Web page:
The Death of Backpacking

High Country News had an article lamenting the death of backpacking citing anecdotal  observations of baby-boomers backpacking and not younger hikers. The basic premise of the article is that younger people don’t seem interested in this outdoors tradition.  Backcountry use is declining.  There is a trend towards “Done-in-a-day” activities such as trail running, rock climbing, canyoneering, mountain biking, guided group hikes, river rafting and day hiking.

National Park Service  statistics, for example,  show an overall decrease in overnight backpacking (and overnight activities in general).  It’s reinforced by the experts who compile outdoor recreation statistics. Chris Doyle, executive director of the Adventure Travel Trade Association, describes “a well-known trend” in outdoor gear sales, wherein day packs take an increasing share of the pack market while technical overnight packs are a declining percentage of total sales.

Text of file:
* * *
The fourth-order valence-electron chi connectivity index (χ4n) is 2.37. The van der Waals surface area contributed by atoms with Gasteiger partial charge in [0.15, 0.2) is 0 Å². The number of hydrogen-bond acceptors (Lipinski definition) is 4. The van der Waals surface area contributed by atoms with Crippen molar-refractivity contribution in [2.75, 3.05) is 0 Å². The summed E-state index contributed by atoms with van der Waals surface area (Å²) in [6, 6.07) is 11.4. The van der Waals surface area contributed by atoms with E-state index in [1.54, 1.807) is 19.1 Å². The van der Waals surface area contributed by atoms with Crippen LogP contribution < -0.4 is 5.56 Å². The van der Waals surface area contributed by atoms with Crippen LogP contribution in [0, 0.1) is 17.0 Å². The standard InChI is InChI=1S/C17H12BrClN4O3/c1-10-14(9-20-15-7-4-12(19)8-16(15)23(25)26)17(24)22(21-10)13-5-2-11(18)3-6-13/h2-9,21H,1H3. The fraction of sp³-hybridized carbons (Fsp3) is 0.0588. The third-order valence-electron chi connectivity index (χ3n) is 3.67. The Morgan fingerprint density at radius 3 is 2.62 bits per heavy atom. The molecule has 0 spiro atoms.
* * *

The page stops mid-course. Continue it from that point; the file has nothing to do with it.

Paul Magnanti had a thoughtful response and cited some interesting statistics substantiating the decline.  There was a  200k+  person decline in backcountry use in 2013 vs 2000. Compare the use from 1979 vs 2013 and the difference is a 700k+ person difference  As a side note, OVERALL overnight use (car camping, lodging such as huts, etc) has declined by two-million in the NPS since 1979 vs 2013.  Keep in mind the country’s population in 1979 was 225 million. Now it is 316 million. In other words, adjusted for percentage of the population, the difference is rather dramatic.

However, there are anomalies.  The amount of long distance hikers is indeed increasing as shown by trail organizations.   There are also other outdoor recreational choices. More people are choosing to do activities that were not as popular, as accessible or even non-existent, in previous years (e.g. mud runs).

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